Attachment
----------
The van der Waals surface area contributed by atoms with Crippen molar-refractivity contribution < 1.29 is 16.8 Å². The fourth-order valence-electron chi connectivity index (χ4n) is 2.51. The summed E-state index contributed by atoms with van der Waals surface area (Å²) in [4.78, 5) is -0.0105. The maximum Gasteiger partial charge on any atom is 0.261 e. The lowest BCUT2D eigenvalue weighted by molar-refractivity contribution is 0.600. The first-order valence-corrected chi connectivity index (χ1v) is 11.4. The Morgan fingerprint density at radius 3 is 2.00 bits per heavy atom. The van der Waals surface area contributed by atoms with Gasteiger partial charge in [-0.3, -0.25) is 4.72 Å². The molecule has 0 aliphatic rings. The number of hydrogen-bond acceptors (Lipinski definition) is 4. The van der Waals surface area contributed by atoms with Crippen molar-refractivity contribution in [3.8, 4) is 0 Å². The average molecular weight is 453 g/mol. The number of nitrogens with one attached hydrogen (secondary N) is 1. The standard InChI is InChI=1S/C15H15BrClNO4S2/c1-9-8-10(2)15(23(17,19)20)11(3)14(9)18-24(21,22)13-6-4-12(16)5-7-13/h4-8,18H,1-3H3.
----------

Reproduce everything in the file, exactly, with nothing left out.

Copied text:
The van der Waals surface area contributed by atoms with Crippen molar-refractivity contribution < 1.29 is 16.8 Å². The fourth-order valence-electron chi connectivity index (χ4n) is 2.51. The summed E-state index contributed by atoms with van der Waals surface area (Å²) in [4.78, 5) is -0.0105. The maximum Gasteiger partial charge on any atom is 0.261 e. The lowest BCUT2D eigenvalue weighted by molar-refractivity contribution is 0.600. The first-order valence-corrected chi connectivity index (χ1v) is 11.4. The Morgan fingerprint density at radius 3 is 2.00 bits per heavy atom. The van der Waals surface area contributed by atoms with Gasteiger partial charge in [-0.3, -0.25) is 4.72 Å². The molecule has 0 aliphatic rings. The number of hydrogen-bond acceptors (Lipinski definition) is 4. The van der Waals surface area contributed by atoms with Crippen molar-refractivity contribution in [3.8, 4) is 0 Å². The average molecular weight is 453 g/mol. The number of nitrogens with one attached hydrogen (secondary N) is 1. The standard InChI is InChI=1S/C15H15BrClNO4S2/c1-9-8-10(2)15(23(17,19)20)11(3)14(9)18-24(21,22)13-6-4-12(16)5-7-13/h4-8,18H,1-3H3.